I'll be teaching an online Writing course this Fall, so I had to rethink my syllabus. I'm excited to teach again, but a wee bit nervous about the change in media. So much of my teaching was in the delivery and discussion. We'll see how to translate this into an online experience.

Mark and I continue to work in the yard. Recent rains left us with a pond over half our property. We're trying to figure out the best ways to deal with recurring water issues. The current plan is to plant many water loving trees and shrubs. We're ripping up grass and planting things most nights after dinner before putting the kids to bed. We're also planning a rock garden for the back near the shed. Slowly it begins to take shape.


( 2 comments — Leave a comment )
Jul. 30th, 2010 03:04 pm (UTC)
When does your class start, and how does it work (for you) on line, do you know yet? I know it'll be awesome!

You look for wet-loving plants, while we look for dry-loving plants. Jim has the vegetable garden, and we're nowhere near a harvest, our growing season starts so late. Green beans just starting to show. Big squash leaves, no fruit yet. Nice cilantro and basil and chives. Hopeful for broccoli, peppers and cucumbers. Next year planting red Russian Kale and chocolate peppers.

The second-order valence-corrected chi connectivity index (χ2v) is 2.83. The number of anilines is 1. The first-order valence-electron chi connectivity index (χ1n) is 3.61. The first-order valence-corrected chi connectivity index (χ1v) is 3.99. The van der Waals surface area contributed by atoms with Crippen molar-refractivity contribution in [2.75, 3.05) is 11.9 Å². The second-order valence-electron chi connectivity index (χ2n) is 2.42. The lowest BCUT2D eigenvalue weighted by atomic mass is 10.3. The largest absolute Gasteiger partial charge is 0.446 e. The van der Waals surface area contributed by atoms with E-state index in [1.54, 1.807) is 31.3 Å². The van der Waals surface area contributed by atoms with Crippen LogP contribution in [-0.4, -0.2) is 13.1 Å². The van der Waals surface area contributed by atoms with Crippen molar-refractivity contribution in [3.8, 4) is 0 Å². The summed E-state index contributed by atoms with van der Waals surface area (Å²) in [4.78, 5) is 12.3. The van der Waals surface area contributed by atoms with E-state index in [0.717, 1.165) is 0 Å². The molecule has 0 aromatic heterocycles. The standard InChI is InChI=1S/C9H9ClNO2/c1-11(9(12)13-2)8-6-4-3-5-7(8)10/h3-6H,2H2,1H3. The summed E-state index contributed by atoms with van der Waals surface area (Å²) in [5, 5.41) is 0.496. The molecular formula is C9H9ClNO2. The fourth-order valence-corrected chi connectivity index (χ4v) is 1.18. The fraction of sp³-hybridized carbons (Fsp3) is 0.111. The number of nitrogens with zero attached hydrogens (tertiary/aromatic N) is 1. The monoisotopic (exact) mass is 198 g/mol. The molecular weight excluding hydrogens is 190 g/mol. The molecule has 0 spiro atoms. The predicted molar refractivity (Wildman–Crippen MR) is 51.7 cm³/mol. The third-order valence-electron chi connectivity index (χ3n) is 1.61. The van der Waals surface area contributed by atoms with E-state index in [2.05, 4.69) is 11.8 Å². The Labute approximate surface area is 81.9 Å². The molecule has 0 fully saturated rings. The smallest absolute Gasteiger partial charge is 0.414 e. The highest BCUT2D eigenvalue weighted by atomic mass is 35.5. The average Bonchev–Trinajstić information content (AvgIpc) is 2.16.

I just keep planting flowers my friend Linda gives us from her garden, all our flax and yarrow and more came from her. And two itty bitty leaves of hollyhock, babies, smaller than clover leaves. She gave me five of them. Hard to believe they will grow so large. Lamb ears has taken off, also blanket and cone flowers, flax and yarrow, wild geraniums and huge blooms on the clematis plants. Our peonies are fantastic, huge and round like gigantic pink bubbles. We put three bushes in last year, don't know what kinds other than service berry bush, all to provide shelter and berries for the birds. Two took off like rockets, one didn't make it through the winter. Bushes, not birds.

Our beautiful aspen tree, planted the year we moved in and way taller than Jim now, has fungus. Jim sprays it once a week. It's in a lot of stuff in town, and I'm really hoping our tree survives this. Pine trees everywhere, in town and in the hills, devastated by pine beetles, killing whole trees.

I have tiger (day?) lilies that I planted a few years ago, the orange ones. Last year, suddenly, we had some yellow lilies, and I don't know where they came from. This year, orange, yellow again--and white, snow white lilies. So pretty. I think birds bring these flowers, pooping seeds or something. Or maybe squirrels bury seeds from someone else's garden. We also flowers from previous owner, and flowers bought at Windmill Nursery. Speaking of windmills...

Dutch Windmills! I *thought* those cookies looked familiar! I used to eat those when I was little, it's been years.

Valya, you are so busy. No wonder you can't get a grip on the winds. Happy you'll have a little time to yourself soon. Is Lana excited about going to pre-school?

love, prairie sister

Edited at 2010-07-30 03:17 pm (UTC)
Aug. 1st, 2010 04:45 pm (UTC)
If you get on today (Sunday), Mandy's phone # is 847-873-6922.
Love, me
( 2 comments — Leave a comment )